|Published:||September 8th 2018||Pages:||96|
Rife with colloquialisms, irony and a healthy dose of sass, the poems collected in Bec and Call refuse to be silent or subtle; instead they delve into the explicit, the audacious, the boldly personal. Bec and Call subverts the notion of female sexuality as male appeasement, the French wordplay in the title using the meaning of “bec”—a kiss, mouthpiece or beak—to complicate notions of compliance and submission. The roles of Acadienne and feminist come with the responsibility of speaking up, and Bec and Call is a means of vocalizing the societal dérangement of Acadian culture amidst the difficulties women encounter as a result of rape culture and anti-feminism.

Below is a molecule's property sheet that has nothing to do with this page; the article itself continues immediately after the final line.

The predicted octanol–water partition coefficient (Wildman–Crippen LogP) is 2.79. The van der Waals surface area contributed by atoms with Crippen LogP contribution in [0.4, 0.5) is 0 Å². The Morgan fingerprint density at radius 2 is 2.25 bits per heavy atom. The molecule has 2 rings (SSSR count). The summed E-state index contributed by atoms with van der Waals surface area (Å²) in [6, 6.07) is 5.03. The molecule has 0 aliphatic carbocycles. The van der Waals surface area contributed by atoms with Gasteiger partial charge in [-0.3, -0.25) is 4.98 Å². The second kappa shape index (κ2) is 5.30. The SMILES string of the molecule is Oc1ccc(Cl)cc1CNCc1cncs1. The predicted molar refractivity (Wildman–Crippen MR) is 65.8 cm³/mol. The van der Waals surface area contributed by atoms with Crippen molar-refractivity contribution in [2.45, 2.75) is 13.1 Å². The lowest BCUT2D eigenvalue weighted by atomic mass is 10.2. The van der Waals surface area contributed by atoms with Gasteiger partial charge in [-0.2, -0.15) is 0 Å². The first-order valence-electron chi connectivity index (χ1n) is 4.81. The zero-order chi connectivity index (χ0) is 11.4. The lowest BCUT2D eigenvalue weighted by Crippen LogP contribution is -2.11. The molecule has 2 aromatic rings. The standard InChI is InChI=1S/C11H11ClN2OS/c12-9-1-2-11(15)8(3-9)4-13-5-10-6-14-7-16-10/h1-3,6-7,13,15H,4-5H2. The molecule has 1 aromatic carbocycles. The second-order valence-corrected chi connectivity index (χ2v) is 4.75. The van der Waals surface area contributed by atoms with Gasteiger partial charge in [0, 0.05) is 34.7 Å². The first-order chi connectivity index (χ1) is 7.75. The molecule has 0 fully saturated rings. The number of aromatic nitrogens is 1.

These poems are fearless and precise in their aim, but are not without a sense of play:
Menstrual synchrony’s a bitch in a household of women:
some sheets never see the line, endometrial tissue Javexed and tumble-dried.
To captains off-duty, solariums are wheelhouses.
Antique binoculars magnify songbirds, deer and that one black squirrel.
Close the blinds to neighbours. Girl, you’re bodied, full-bodied, embodied.